Malaysian Barramundi

From The Feast Goes On by the Monday Morning Cooking Club (HarperCollins Publishers), photo by Alan Benson Yield:  8 servings
Prep Time:  40 minutes Cook Time:  1 hour 10 minutes

Malaysian Barramundi

"My mom took great pride in her cooking, bustling about the kitchen preparing lunches and dinners with me by her side, peeling and pounding. She is of Chinese descent and when she married my dad, who is a mix of Portuguese, Swiss and Indonesian, she soon mastered the art of making excellent Malaysian Portuguese dishes. I grew up around the aromatic smell of spices. I started cooking when I was young, under my mom’s supervision, preparing basic dishes like fried fish and nasi goreng. The real adventure began when I left home, wanting to impress my friends with authentic home-cooked meals. There were many calls to home and my housemates were delighted to be my guinea pigs. After leaving university, I never stopped cooking and entertaining. I moved to Sydney in 2008 to pursue a PhD in hydrology, and I continued to share my passion for cooking with many friends and later, my partner and greatest fan. In my mom’s kitchen this dish was served for special occasions. I always knew I was in for a treat when she asked me to cut some banana leaves from our backyard tree. Don’t be daunted by the number of ingredients in this spice paste. The results are worth it. It can be made a couple of days ahead and stored in the fridge."--Erwin Jeremiah, contributor to The Feast Goes On

Notes from the Test Kitchen: Barramundi is Australia’s favorite fish. It is also found elsewhere in Asia and in limited supplies in the US. A white-fleshed fish with a flaky texture, it is also known as Asian sea bass. If you can’t find it, sea bass or halibut are good substitutes.


7 to 10 dried red chillies or 2 tablespoons mild red chilli paste (see Notes from the Test Kitchen below)

5 centimeter (2-inch) piece galangal (or substitute with extra ginger),  peeled  and thinly sliced (see Notes from the Test Kitchen below)

5 centimeter (2-inch) piece fresh turmeric,  peeled  and thinly sliced, or 3 teaspoons ground turmeric

2 tablespoons finely grated fresh ginger

2 lemongrass stems, white part only, thinly sliced (see Notes from the Test Kitchen), or 2 tablespoons lemongrass paste 

1 large red onion, roughly chopped

2 cloves garlic, peeled

500 milliliter (2 cups) coconut milk 

1 tablespoon vegetable oil

½ teaspoon sugar

1 teaspoon white vinegar

1 teaspoon lemon juice

½ teaspoon sea salt

freshly ground black pepper

4 banana leaves (optional)

8 (200-gram/7-ounce) barramundi fillets (see Notes from the Test Kitchen above)

8 kaffir lime leaves, stem removed, finely shredded 


  1. Halve the dried chillies (if using ) and soak in hot water for 5 minutes. Put the galangal, turmeric, ginger and lemongrass in a blender with the onion and garlic. Drain the chillies, squeeze out the excess water, remove and discard the seeds (if you prefer less heat) and add to the blender. Pour in 1 cup of the coconut milk and blend until it is a fine paste.
  2. Heat the oil in a wok or large frying pan over medium-high heat. Pour the spice paste into the pan and sauté until the oil separates and floats, about 10 minutes. Stir in the rest of the coconut milk, then the sugar, vinegar, lemon juice, salt and pepper. There should be a balance between sweet, sour and salty. Simmer, stirring from time to time, until reduced by half and a thick paste forms, about 30 minutes. Allow to cool before using, or refrigerate for several days until needed.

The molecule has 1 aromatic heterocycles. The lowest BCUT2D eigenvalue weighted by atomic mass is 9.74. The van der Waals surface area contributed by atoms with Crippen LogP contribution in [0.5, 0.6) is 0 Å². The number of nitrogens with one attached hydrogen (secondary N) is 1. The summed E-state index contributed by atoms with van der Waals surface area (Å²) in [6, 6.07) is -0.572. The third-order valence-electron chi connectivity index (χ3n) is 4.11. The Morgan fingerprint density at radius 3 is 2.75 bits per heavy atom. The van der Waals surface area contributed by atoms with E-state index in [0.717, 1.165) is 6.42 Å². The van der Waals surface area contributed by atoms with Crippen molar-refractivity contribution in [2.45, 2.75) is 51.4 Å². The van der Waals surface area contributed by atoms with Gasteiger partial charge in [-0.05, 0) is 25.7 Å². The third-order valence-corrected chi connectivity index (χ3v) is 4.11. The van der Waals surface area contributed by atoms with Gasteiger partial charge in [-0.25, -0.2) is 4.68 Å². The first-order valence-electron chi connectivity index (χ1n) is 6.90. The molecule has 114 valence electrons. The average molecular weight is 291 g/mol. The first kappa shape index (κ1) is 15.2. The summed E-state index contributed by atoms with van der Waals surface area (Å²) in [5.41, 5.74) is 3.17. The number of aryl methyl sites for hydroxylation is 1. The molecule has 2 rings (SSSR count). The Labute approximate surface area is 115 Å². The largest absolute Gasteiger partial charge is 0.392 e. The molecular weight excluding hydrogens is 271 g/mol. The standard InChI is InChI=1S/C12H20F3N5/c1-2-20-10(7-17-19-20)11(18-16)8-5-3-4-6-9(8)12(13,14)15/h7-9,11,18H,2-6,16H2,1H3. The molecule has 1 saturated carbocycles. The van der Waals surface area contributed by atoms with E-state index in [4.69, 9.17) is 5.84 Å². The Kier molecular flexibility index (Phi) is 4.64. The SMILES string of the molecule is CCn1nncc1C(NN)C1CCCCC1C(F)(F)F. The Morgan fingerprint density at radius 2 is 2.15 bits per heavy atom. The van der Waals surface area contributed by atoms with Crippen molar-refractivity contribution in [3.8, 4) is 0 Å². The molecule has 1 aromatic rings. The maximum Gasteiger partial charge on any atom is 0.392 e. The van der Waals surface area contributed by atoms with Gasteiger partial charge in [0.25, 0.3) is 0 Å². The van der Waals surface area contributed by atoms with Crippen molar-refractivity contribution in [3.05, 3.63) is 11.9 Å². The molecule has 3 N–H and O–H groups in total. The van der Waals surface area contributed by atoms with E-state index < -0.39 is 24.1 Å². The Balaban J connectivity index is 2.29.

3. Preheat the oven to 180°C (350°F/Gas 4).
  4. If using the banana leaves, cut to the right size so they are sufficiently large enough to wrap each fish fillet into a parcel. Alternatively, you will need 8 pieces of baking paper, each large enough to wrap one fillet of fish. You will also need 8 slightly larger sheets of foil.
  5. Spread 1 tablespoon of the spice paste on one side of a fish fillet. Sprinkle half a shredded kaffir lime leaf on the banana leaf/baking paper and place the fish on top, paste side down. Spread another spoon of the paste on top of the fish and sprinkle with another half of a shredded lime leaf. Folding the banana leaf/baking paper first, wrap the fish in a neat parcel. Then wrap in the foil to encase the parcel, ensuring the edges are well sealed. Repeat with the remaining fish fillets.
  6. Place the fish parcels on a baking tray and bake for 20 to 25 minutes, or until the fish is just cooked through. Allow to rest for 10 minutes before serving and opening the packages.

Kitchen Tips

Notes from the Test Kitchen:

  1. The chemicals in chili peppers that cause that wonderful feeling of heat on the tongue can cause a not-so-wonderful feeling if they get into your eyes—and can share the love with other foods on your menu. To avoid cross-contamination, avoid touching your face or eyes after cutting and trimming hot chilies. Change work surfaces and knives. Some cooks wear plastic gloves.
  2. Lemongrass adds a wonderful hint of lemony flavor and fragrance to your cooking, but you need to peel off and discard the tough outer layers in order to use it. Then cut off the bulb at the root end. Cut the softer white-yellow-green stalk that remains as your recipe directs. You can cut it into chunks or slice in smaller slices to reveal a purplish blush at the interior (slicing on a diagonal works well). Or if you don’t need neat slices, you can place the stalk on a work surface and whack it with the side of a large chef’s knife to crush it and chop it a little more if need be. If you are slicing it and the thin top section becomes too hard to work with, whack it and chop it up.

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